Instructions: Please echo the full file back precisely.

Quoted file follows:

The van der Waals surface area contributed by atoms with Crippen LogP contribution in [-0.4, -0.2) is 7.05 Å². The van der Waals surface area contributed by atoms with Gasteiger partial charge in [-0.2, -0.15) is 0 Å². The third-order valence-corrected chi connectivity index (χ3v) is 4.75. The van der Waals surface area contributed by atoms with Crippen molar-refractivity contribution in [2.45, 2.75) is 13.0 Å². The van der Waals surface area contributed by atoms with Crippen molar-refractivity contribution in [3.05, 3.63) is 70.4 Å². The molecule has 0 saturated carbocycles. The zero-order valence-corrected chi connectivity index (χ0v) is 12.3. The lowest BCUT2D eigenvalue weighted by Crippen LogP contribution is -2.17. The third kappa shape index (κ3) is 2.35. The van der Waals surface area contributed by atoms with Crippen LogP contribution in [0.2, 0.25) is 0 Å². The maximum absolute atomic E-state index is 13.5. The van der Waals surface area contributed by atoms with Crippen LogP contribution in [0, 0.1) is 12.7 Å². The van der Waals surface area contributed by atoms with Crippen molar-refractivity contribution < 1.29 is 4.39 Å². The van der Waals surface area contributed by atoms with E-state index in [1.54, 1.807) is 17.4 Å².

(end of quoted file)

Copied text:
The van der Waals surface area contributed by atoms with Crippen LogP contribution in [-0.4, -0.2) is 7.05 Å². The van der Waals surface area contributed by atoms with Gasteiger partial charge in [-0.2, -0.15) is 0 Å². The third-order valence-corrected chi connectivity index (χ3v) is 4.75. The van der Waals surface area contributed by atoms with Crippen molar-refractivity contribution in [2.45, 2.75) is 13.0 Å². The van der Waals surface area contributed by atoms with Crippen molar-refractivity contribution in [3.05, 3.63) is 70.4 Å². The molecule has 0 saturated carbocycles. The zero-order valence-corrected chi connectivity index (χ0v) is 12.3. The lowest BCUT2D eigenvalue weighted by Crippen LogP contribution is -2.17. The third kappa shape index (κ3) is 2.35. The van der Waals surface area contributed by atoms with Crippen LogP contribution in [0.2, 0.25) is 0 Å². The maximum absolute atomic E-state index is 13.5. The van der Waals surface area contributed by atoms with Crippen LogP contribution in [0, 0.1) is 12.7 Å². The van der Waals surface area contributed by atoms with Crippen molar-refractivity contribution < 1.29 is 4.39 Å². The van der Waals surface area contributed by atoms with E-state index in [1.54, 1.807) is 17.4 Å².